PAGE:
I already addressed the teacher’s role at back-to-school night and what parents can learn from that session. Now I want to address the parents’ role. Of course, this is not the night to have a personal conference about your child. That opportunity will come during parent-teacher conferences, or if you feel it is necessary, you can make a private appointment sooner.
Back-to-school night is the chance for you to ask your child’s teachers what the children will be learning, and what you can do at home to compliment what is taught in class. Should you read to your child every night? Should you practice his letters and numbers? Should you try to teach him how to read? Depending on your child’s age and stage of development, the answers to these questions might differ, but your child’s teachers will have basic rules of thumb that they are happy to share with you.
As a teacher of three year olds, I would encourage parents to follow their child’s lead on what he is ready to learn. For example, if you are in the grocery store, ask him the number of each aisle. If he has no clue and is way more interested in playing with the packages in the cart, don’t push it. He will let you know when he is ready to begin recognizing numbers. If he does show an interest, give him more difficult tasks to see what he is capable of learning. If he recognizes numbers, begin asking him simple math problems, such as, “if I have one green apple and one red apple, how many apples do I have all together?” If he knows the answer is two, you can make the problems more difficult.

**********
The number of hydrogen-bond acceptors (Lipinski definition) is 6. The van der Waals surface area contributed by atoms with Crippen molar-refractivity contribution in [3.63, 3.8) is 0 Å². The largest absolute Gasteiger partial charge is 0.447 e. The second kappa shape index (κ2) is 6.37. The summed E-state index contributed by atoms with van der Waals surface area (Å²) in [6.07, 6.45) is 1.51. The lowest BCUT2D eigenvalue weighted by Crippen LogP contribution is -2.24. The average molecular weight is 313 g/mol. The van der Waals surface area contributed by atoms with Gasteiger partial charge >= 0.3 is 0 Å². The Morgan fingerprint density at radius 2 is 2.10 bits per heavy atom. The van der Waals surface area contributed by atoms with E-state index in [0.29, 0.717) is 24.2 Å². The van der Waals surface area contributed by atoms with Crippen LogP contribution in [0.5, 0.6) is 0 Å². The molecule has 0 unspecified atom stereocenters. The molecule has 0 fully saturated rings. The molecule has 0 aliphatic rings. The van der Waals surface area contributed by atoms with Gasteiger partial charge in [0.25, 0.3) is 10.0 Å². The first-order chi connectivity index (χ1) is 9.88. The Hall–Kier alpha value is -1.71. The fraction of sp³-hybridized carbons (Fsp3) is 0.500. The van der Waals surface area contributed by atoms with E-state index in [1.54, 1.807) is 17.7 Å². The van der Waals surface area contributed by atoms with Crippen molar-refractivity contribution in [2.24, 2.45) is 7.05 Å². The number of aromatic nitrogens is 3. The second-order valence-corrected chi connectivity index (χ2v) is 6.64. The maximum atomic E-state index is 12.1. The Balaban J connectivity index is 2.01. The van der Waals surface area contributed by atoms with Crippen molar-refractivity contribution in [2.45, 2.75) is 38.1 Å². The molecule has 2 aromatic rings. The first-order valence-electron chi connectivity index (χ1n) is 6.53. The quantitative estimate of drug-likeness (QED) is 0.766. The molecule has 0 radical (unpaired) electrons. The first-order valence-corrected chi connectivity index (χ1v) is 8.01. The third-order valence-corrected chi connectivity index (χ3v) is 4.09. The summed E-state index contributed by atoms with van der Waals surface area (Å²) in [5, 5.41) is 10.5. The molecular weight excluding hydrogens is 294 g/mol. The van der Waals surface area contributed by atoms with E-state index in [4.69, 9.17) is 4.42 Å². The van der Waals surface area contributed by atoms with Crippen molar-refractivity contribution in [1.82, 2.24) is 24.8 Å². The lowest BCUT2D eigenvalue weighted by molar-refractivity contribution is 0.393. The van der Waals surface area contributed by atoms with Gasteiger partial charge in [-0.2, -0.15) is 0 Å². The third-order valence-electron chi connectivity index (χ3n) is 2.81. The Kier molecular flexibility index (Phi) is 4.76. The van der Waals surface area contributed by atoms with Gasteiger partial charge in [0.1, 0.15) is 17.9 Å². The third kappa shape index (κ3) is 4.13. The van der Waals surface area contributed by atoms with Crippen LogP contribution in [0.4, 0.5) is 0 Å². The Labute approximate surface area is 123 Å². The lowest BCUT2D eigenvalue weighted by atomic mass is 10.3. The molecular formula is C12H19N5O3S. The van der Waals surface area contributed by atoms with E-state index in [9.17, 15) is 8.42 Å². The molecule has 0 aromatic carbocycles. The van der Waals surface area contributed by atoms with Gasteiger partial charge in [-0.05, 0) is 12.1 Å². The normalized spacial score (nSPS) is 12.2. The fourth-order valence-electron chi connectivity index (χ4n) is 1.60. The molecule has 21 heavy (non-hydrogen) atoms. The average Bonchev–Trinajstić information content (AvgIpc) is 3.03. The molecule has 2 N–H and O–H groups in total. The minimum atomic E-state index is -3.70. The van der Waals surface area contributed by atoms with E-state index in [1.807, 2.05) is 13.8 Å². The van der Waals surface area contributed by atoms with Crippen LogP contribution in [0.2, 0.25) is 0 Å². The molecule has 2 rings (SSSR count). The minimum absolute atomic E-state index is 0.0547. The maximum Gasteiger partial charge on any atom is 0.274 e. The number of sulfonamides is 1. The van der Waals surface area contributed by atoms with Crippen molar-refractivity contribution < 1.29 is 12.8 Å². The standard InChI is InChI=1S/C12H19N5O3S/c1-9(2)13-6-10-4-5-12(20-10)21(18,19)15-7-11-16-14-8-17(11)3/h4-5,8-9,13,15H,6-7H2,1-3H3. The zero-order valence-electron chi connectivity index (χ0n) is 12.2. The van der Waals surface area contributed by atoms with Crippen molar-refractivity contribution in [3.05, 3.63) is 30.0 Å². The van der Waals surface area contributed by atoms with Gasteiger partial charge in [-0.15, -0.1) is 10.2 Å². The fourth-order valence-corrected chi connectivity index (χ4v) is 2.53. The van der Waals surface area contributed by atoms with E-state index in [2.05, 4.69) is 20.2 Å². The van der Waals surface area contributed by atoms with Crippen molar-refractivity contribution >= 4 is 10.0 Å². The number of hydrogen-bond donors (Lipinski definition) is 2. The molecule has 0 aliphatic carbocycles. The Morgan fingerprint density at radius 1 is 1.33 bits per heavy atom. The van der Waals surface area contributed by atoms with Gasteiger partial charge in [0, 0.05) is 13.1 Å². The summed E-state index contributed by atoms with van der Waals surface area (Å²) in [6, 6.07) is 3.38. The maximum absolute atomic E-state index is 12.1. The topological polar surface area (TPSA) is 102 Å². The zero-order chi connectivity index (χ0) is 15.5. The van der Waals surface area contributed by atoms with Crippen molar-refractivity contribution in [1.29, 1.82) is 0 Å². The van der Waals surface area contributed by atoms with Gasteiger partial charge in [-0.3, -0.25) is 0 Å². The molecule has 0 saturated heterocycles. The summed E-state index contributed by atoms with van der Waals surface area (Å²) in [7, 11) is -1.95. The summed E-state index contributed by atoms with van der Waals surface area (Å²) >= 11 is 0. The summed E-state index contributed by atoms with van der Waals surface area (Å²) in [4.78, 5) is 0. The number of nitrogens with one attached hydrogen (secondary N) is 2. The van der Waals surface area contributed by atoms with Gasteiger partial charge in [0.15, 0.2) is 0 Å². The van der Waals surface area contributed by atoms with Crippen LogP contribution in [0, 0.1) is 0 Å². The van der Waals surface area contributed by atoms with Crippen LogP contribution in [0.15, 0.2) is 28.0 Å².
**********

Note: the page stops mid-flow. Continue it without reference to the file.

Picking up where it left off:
Another opportunity you have at back-to-school night is to find out how you can help out in the classroom. Can you provide a healthy snack? Maybe come in to read in the library, or talk about your job? Teachers love having parents help out in the classroom, and your child will be thrilled to have you also. If you are able to plan ahead, that might make taking time off of work or other responsibilities easier. It will also help the teacher with lesson plans.
In our class, we ask each parent to bring in a disposable camera so we can take advantage of photo ops as they occur. Once the camera is full, that parent has the pictures developed, and gives them to the parent who is in charge of putting the yearbook together. Ask your child’s teacher if you can contribute any supplies.
Finally, this is your chance to meet your child’s peers’ parents. When my son was two, he spoke constantly about two little girls in his class. My husband and I made a special effort to meet their parents, and we ended up becoming family friends who enjoyed watching each other’s children grow. It is wonderful to find people who are in the same situation as you, and can share your questions and concerns.